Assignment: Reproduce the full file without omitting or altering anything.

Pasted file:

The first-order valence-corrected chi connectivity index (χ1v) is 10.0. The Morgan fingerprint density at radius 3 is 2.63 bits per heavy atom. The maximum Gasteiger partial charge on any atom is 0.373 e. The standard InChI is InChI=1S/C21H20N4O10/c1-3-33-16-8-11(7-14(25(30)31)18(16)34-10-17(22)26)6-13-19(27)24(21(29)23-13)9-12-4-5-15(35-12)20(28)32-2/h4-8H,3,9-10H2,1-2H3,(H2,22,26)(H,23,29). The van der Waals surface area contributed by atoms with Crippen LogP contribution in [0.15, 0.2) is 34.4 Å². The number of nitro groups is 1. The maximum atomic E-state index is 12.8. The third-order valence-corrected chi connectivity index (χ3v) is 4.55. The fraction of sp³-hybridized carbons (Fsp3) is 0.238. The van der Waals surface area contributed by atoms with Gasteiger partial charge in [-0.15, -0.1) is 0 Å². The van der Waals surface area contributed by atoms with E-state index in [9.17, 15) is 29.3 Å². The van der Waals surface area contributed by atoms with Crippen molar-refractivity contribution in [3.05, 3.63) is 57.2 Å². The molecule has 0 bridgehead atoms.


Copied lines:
The first-order valence-corrected chi connectivity index (χ1v) is 10.0. The Morgan fingerprint density at radius 3 is 2.63 bits per heavy atom. The maximum Gasteiger partial charge on any atom is 0.373 e. The standard InChI is InChI=1S/C21H20N4O10/c1-3-33-16-8-11(7-14(25(30)31)18(16)34-10-17(22)26)6-13-19(27)24(21(29)23-13)9-12-4-5-15(35-12)20(28)32-2/h4-8H,3,9-10H2,1-2H3,(H2,22,26)(H,23,29). The van der Waals surface area contributed by atoms with Crippen LogP contribution in [0.15, 0.2) is 34.4 Å². The number of nitro groups is 1. The maximum atomic E-state index is 12.8. The third-order valence-corrected chi connectivity index (χ3v) is 4.55. The fraction of sp³-hybridized carbons (Fsp3) is 0.238. The van der Waals surface area contributed by atoms with Gasteiger partial charge in [-0.15, -0.1) is 0 Å². The van der Waals surface area contributed by atoms with E-state index in [9.17, 15) is 29.3 Å². The van der Waals surface area contributed by atoms with Crippen molar-refractivity contribution in [3.05, 3.63) is 57.2 Å². The molecule has 0 bridgehead atoms.